Laurel Wilt Disease Overview — Impact in Florida and Threat to California

  • Aug 14, 2019

In 2002, packing material infested with the redbay ambrosia beetle led to the introduction and spread of Laurel Wilt Disease (LWD) from Georgia, to Alabama, Arkansas, Florida, Louisiana, Mississippi, North Carolina, South Carolina and Texas. The disease, which is caused by the Raffaelea lauricola (RL) fungus, is transmitted by the redbay ambrosia beetle — a pest that is rapidly spreading across the southern U.S.  The pest is easily spread by the transfer of infected wood to other areas. Thus far, no economically viable chemical control measures have been identified.

Recently, a group of Florida researchers shared their LWD research with California avocado growers in a series of seminars in Fallbrook, Ventura and San Luis Obispo. Following are highlights from their presentations. Links to all of the presentations can be found at the end of this article.

Impact on Florida Avocado Industry

  • LWD has been detected across all of Florida and in every avocado production area
  • Of the 125 square miles of the avocado industry, about 1,200 acres (120,000 commercial avocado trees) were lost to LWD for an overall economic impact of $100 million
  • Estimated $42 million in tree loss value and approximately $4 million loss in avocado sales

LWD Epidemiology

  • LWD is very virulent and it only takes one beetle to inoculate and kill a tree because the average beetle carries more than 6,000 spores
  • Spores are carried within the beetle’s mycangia (“pockets”)
  • RL fungus invades the tree’s xylem, making the xylem nonfunctional and thus foliage dies due to a lack of water
  • All avocado cultivars are susceptible to RL, but the rate of decline varies across cultivars based on the size of xylem vessels (the higher the sap flow rate, the greater susceptibility to LWD)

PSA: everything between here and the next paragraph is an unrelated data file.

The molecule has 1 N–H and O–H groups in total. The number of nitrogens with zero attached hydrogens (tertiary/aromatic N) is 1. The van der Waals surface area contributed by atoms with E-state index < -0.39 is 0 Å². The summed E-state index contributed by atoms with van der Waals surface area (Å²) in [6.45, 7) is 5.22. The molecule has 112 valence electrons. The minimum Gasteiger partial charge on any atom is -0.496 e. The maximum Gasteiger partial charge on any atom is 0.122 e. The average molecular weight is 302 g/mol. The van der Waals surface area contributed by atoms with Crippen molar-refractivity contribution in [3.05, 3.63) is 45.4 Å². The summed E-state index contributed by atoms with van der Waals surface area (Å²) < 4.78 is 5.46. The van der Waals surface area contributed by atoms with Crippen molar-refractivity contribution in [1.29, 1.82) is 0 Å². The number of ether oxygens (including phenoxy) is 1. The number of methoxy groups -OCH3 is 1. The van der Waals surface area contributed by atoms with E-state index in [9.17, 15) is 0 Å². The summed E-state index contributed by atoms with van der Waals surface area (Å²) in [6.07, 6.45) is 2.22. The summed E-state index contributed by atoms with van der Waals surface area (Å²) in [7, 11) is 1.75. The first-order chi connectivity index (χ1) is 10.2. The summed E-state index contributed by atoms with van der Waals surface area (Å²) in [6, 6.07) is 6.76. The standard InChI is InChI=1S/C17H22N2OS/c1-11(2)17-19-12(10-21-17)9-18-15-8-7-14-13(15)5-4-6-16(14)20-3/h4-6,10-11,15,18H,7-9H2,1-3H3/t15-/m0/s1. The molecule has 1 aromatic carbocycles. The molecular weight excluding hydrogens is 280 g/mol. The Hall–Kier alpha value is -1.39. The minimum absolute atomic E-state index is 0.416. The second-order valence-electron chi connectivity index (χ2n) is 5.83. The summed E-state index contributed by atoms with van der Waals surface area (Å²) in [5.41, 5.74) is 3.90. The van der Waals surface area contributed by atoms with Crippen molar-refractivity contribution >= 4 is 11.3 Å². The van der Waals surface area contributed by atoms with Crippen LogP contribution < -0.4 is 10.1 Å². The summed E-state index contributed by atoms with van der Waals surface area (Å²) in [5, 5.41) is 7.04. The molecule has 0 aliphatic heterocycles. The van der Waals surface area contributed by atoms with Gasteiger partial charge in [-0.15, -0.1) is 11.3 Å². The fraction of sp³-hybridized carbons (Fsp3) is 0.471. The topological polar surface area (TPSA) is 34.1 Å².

• West Indian cultivars are the most susceptible
  • Non-grafted, clonal ‘Toro Canyon’, ‘Dusa’ and ‘Duke-7’ are susceptible, but disease progression is relatively slow
  • LWD progresses faster in larger trees
  • Disease also spreads to other trees via root grafts and results in multiple dead trees within a row
  • Several species of ambrosia beetles now carry R. lauricola and can transmit it to avocado trees

LWD Symptoms

  • Earliest symptom is green wilted leaves in portions of the canopy
  • Leaves quickly become brown and remain attached to the stem
  • Stem and leaves die back until the tree eventually dies (death is within weeks)
  • Trunks/limbs may have small holes with sawdust tubes
  • Unhealthy sapwood color with blue/black streaks
  • Boring galleries

LWD Monitoring and Management

  • If no management steps are taken, 100 trees can be lost within six months
  • Ambrosia beetles attack stressed trees, therefore it’s important to carefully monitor the health of trees
  • Ambrosia beetles prefer dense plantings, overcrowded and overlapping branches, thus make the crop environment less suitable to the beetles by topworking and pruning trees and removing dead branches with the purpose of increasing the amount and hours of sunlight
  • Look for early symptoms of LWD (green leaf wilt in portions of the canopy) and immediately remove any infected/infested trees
  • All infected tree materials (limbs, stump, roots) must be removed and destroyed (chip, shred or burn)
  • To protect trees around a removed, infected tree apply tree-directed spray of a registered pesticide and adjuvant on trees in a one-acre area adjacent to the affected tree
  • Trees adjacent to an infected tree also can be hatracked or stumped — AB are less attracted to trees with small wood diameters and high light regimes

The following presentations are available online.